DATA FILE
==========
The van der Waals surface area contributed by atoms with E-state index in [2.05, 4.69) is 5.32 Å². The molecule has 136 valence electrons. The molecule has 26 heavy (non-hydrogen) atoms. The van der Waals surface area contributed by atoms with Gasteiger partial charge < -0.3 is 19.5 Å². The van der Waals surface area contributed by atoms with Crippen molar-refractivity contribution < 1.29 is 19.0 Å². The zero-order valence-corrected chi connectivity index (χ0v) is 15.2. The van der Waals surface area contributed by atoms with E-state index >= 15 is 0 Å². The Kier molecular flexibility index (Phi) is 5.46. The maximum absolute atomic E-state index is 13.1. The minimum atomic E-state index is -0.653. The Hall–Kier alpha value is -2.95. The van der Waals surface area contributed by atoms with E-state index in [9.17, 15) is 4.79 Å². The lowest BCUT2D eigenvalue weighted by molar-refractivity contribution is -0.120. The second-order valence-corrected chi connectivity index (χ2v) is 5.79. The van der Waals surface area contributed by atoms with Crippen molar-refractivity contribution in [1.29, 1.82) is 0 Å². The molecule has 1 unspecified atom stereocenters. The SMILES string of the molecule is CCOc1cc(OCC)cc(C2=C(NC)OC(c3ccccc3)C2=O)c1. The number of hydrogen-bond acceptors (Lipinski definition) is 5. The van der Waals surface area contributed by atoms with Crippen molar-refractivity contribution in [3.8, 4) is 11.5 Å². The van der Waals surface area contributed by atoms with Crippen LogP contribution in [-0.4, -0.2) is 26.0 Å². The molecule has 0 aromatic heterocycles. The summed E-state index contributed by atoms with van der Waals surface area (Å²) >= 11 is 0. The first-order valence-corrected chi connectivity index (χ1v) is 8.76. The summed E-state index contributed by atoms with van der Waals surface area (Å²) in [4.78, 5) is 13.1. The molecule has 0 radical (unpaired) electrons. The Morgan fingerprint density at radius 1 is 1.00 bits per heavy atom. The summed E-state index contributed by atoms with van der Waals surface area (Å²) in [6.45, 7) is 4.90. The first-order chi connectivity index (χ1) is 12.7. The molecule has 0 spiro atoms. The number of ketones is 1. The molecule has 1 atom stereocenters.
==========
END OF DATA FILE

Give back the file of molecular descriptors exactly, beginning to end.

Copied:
The van der Waals surface area contributed by atoms with E-state index in [2.05, 4.69) is 5.32 Å². The molecule has 136 valence electrons. The molecule has 26 heavy (non-hydrogen) atoms. The van der Waals surface area contributed by atoms with Gasteiger partial charge < -0.3 is 19.5 Å². The van der Waals surface area contributed by atoms with Crippen molar-refractivity contribution < 1.29 is 19.0 Å². The zero-order valence-corrected chi connectivity index (χ0v) is 15.2. The van der Waals surface area contributed by atoms with E-state index >= 15 is 0 Å². The Kier molecular flexibility index (Phi) is 5.46. The maximum absolute atomic E-state index is 13.1. The minimum atomic E-state index is -0.653. The Hall–Kier alpha value is -2.95. The van der Waals surface area contributed by atoms with E-state index in [9.17, 15) is 4.79 Å². The lowest BCUT2D eigenvalue weighted by molar-refractivity contribution is -0.120. The second-order valence-corrected chi connectivity index (χ2v) is 5.79. The van der Waals surface area contributed by atoms with Crippen molar-refractivity contribution in [1.29, 1.82) is 0 Å². The molecule has 1 unspecified atom stereocenters. The SMILES string of the molecule is CCOc1cc(OCC)cc(C2=C(NC)OC(c3ccccc3)C2=O)c1. The number of hydrogen-bond acceptors (Lipinski definition) is 5. The van der Waals surface area contributed by atoms with Crippen molar-refractivity contribution in [3.8, 4) is 11.5 Å². The van der Waals surface area contributed by atoms with Crippen LogP contribution in [-0.4, -0.2) is 26.0 Å². The molecule has 0 aromatic heterocycles. The summed E-state index contributed by atoms with van der Waals surface area (Å²) >= 11 is 0. The first-order valence-corrected chi connectivity index (χ1v) is 8.76. The summed E-state index contributed by atoms with van der Waals surface area (Å²) in [4.78, 5) is 13.1. The molecule has 0 radical (unpaired) electrons. The Morgan fingerprint density at radius 1 is 1.00 bits per heavy atom. The summed E-state index contributed by atoms with van der Waals surface area (Å²) in [6.45, 7) is 4.90. The first-order chi connectivity index (χ1) is 12.7. The molecule has 0 spiro atoms. The number of ketones is 1. The molecule has 1 atom stereocenters.